When does a tragedy spark a movement?
One month after unarmed teenager Michael Brown's killing by a Ferguson, Missouri, police officer, this question is not academic.
Police violence against People of Color (and particularly young Black men) is, sadly, nothing new. Even in the last two decades, dozens of unarmed Black men have been killed by police. But what will change, and when?
Let's peek at a handful of all-American injustices that ignited sweeping transformation:
- Historians credit the killing of three Boston residents by British soldiers in 1770 with igniting the American Revolution.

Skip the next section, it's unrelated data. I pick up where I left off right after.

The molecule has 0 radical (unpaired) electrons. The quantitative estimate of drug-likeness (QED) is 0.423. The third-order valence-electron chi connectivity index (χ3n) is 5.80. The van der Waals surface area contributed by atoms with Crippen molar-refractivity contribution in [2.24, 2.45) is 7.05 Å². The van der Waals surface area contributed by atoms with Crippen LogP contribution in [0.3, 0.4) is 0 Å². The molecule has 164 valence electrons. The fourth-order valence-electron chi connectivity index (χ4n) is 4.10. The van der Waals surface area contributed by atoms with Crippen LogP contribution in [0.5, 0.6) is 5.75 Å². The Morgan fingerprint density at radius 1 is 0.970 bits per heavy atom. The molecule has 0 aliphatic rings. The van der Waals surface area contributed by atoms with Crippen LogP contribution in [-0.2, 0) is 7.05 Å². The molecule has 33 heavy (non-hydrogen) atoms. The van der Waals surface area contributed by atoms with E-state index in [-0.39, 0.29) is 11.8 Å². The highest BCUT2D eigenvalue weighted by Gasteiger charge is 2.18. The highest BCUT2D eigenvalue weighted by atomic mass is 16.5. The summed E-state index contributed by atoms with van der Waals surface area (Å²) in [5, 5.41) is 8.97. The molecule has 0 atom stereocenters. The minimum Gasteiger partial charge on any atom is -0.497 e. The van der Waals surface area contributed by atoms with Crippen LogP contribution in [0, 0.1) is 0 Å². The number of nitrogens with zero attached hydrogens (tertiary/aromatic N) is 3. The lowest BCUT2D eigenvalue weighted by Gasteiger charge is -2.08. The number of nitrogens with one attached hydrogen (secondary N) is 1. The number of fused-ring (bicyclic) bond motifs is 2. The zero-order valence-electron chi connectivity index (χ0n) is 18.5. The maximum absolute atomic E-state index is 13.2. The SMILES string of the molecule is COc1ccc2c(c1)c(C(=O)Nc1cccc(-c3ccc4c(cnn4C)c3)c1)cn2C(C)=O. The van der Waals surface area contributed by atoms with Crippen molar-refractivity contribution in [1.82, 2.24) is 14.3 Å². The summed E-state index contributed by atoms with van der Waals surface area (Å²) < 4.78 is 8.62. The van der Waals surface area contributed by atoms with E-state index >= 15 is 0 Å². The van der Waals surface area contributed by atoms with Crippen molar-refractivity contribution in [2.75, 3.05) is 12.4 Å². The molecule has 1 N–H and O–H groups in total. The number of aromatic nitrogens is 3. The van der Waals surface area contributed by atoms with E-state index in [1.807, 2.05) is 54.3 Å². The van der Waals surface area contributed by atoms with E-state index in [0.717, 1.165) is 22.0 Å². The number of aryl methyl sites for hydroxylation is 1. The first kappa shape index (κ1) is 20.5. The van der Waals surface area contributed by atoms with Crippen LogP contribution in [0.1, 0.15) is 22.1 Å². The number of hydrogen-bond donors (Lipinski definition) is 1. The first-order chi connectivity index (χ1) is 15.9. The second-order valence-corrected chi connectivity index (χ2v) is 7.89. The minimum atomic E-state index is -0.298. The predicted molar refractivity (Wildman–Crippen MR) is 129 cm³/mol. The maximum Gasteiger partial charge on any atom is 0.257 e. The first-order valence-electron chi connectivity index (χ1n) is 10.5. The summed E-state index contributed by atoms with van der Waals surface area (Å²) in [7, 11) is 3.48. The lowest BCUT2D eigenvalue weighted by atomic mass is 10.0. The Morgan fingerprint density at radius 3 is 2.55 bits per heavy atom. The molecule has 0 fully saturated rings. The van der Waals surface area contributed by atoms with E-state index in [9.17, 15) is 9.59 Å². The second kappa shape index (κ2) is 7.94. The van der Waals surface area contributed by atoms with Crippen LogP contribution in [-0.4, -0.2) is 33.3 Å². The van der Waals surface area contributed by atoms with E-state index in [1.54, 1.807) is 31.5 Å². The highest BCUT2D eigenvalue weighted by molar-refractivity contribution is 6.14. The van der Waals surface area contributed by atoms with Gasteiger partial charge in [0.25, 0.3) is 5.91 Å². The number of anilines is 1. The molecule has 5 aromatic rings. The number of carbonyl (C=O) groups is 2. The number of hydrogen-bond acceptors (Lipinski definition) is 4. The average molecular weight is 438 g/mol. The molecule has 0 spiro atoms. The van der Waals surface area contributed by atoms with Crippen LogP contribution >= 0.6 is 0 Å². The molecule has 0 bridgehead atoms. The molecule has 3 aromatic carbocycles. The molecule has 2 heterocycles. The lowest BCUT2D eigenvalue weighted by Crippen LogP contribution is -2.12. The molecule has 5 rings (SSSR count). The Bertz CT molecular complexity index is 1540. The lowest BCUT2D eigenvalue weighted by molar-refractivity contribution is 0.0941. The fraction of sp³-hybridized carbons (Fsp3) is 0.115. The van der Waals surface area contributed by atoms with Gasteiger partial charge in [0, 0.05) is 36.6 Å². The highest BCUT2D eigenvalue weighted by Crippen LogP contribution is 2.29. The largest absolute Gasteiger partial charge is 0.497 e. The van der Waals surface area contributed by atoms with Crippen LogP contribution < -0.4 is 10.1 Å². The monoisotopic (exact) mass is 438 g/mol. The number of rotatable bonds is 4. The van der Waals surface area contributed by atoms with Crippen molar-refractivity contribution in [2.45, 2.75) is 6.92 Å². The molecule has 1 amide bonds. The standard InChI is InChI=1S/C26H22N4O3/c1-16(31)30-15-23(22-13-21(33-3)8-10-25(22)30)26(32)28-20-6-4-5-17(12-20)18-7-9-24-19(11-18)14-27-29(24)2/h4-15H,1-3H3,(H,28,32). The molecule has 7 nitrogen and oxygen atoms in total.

-A fire the Triangle Shirtwaist Factory in 1911 killed 146 immigrant laborers. The tragedy led to the widespread adoption of labor and fire codes.
-A 1969 police raid on New York gay bar "Stonewall Inn," while not uncommon at the time, led to protests. The national registry of historic sites deems the event "the single most important event that led to the modern movement for gay and lesbian civil rights."
However, tragedy does not a movement make. Just ask all the men who died before Michael Brown.
Still, Ferguson residents seem determined to make our next list of successful protests. According to one woman,
Keep watching, America.